Willard, the southernmost community in Box Elder County along U.S. 89, is
nestled beneath majestic Willard peak in the mountains to the east. Seven
miles north is Brigham City; and Ogden is thirteen miles to the south. To
the west are salt flats and the fresh water Willard Bay, created in 1964.
Willard had its beginning in 1851, when several companies of settlers were
sent out from Salt Lake City. Nineteen people located on North Willow Creek,
seven miles south of where Brigham would soon be. Two years later, the settlement
was moved to a better site, two miles farther south, and the name North
Willow Creek was given to the new settlement. A fort wall was built to protect
them from the threat of Indian attacks.
In the fall of 1851 North Willow Creek was surveyed by Henry G. Sherwood,
assisted by Cyril Call. In 1859 it was renamed Willard in honor of Willard
Richards, a recently-deceased Apostle of the Mormon church, and counselor
to Brigham Young. Willard received her charter as a city in 1870. The town
site encompasses seven square miles, being three and a half miles long and
two miles wide.
Most of Willard's first settlers were mostly of Welsh, English, Scottish
and Dutch descent. Most were farmers, but some were merchants, carpenters,
blacksmiths and school teachers. Willard's inhabitants included an abundance
of musicians. Willard has always been noted for its music, claiming Evan
Stephens, Mormon Tabernacle Choir Director, and Robert J. Bird, hymn writer,
among its "native sons".
Shadrack Jones was an especially gifted stone mason, and Willard's rock
homes reflect his handiwork. Over thirty pioneer rock homes are still standing,
many of which are on the National Register of Historic Places. A brick yard
and the first grist mill in Box Elder County, as well as a number of molasses
mills, provided for the first citizens' basic needs.
Electric power came to Willard in the early 1900s with completion of Willard's
own power house. A water system was completed in 1912, utilizing water from
Willard Canyon. By 1918, Willard was a station on the main line of the Oregon
Short Line Railroad. The community had a canning factory, a money order
post office, general stores, and an estimated population of 800, which was
200 more than Tremonton at that time. It was a city of the third class.
Its population in the 1950 census was 1,298.
Historically, the economy of Willard centered around agriculture, with fruit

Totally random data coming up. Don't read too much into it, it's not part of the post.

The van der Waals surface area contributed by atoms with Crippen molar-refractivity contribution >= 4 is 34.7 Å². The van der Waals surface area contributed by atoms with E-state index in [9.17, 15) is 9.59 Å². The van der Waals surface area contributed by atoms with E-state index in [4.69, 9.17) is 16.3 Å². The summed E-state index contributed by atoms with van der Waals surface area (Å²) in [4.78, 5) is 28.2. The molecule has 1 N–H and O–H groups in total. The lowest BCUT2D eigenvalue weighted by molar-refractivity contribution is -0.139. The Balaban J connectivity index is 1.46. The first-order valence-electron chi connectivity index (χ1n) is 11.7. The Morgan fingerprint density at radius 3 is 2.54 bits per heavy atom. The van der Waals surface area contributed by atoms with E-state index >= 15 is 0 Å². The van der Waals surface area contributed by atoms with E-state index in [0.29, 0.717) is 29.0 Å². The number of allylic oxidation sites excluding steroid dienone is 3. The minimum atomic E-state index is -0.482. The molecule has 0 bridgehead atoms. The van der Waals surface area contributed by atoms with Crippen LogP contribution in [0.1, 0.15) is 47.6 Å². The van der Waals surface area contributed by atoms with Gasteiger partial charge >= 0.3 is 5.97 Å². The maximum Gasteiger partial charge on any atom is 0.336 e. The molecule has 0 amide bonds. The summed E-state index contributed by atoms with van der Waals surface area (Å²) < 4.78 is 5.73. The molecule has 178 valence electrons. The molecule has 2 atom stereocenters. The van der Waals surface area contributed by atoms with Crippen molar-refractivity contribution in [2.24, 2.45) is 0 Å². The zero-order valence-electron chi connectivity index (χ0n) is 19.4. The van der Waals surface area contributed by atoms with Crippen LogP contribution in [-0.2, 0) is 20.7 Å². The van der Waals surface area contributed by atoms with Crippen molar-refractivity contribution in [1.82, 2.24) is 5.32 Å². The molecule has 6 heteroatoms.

crops being the major product. Colorful roadside fruit stands grace Highway
89 as it winds through the area. Buyers travel far to purchase the best
fruit in the west along northern Utah's "fruit way."
The construction of Interstate 15 west of Willard eliminated many negative
aspects of the "through" traffic on Highway 89 by reducing the
noise level and minimizing the hazards of crossing the busy highway. It
impacted the local economy by reducing sales at the fruit stands for awhile,
but patrons have since returned in force, and sales are strong.
Agriculture is now a secondary source of income. Some businesses are located
in Willard, but most people seek employment nearby. Hill Air Force Base,
the Ogden Internal Revenue Service, Utah General Depot and Thiokol Corporation
are within easy commuting distance and employ many citizens. The rural atmosphere
and proximity to these facilities make Willard an ideal place to live and
raise a family.
Willard is located on an alluvial fan exposed as Lake Bonneville receded
and, as such, is an ideal spot for gravel pits: a mixed blessing to the
town. Predominantly LDS, Willard has three wards housed in a new meeting
house built in 1973. Willard and Perry now comprise an LDS stake of their
own, the Willard Stake having been created 25 November 1984.
The new Willard Elementary School, built in 1986, is of modern energy-efficient
design. At the time of its construction, the old school was demolished,
however, its west wing, built in 1964, was left intact to serve as Willard's
city hall. It houses the police, courts and offices. A modern post office
was built in 1990. A large fire station was built in 1992, to house the
volunteer fire department.
The sheer rock cliffs that rise so majestically east of Willard have, on
several occasions, contributed to floods in the valley. The situation has
been addressed by the Willard City/Box Elder County Drainage and Flood Control
District, which installed reservoirs and pipe lines, helping greatly to
reduce the flood problem. Young men in the Civilian Conservation Corps built
the dike and spillway in the 1930s to alleviate some causes of the floods;
their work also included terracing Willard basin in the upper canyon. With
those measures, past concerns have been alleviated.
A trip to Willard Peak is rewarded with a breathtaking view of the valley
below. During the early summer months, over twenty-eight varieties of colorful
wild flowers may be seen blooming in profusion along the way. Willard itself
it noted for its beautiful sunsets seen across the bay.
Willard claims the oldest continuous Fourth of July celebration in Utah
It begins with a Firemen's Ball the night before, races and booths that
day, and ending with fireworks in the Willow Creek park east of town.
Willard Bay State Park, located west of I-15, is a major recreational area
for boating and camping. Its year-round fishing and close proximity to the
population of the Wasatch Front makes it one of the most popular of Utah's
state parks. Between January and October 1992, 269,232 people used its facilities.
See Willard Genealogical Committee: Willard Centennial: A Brief History
of the Past One Hundred Years ( 1951).
Marlene T. Braegger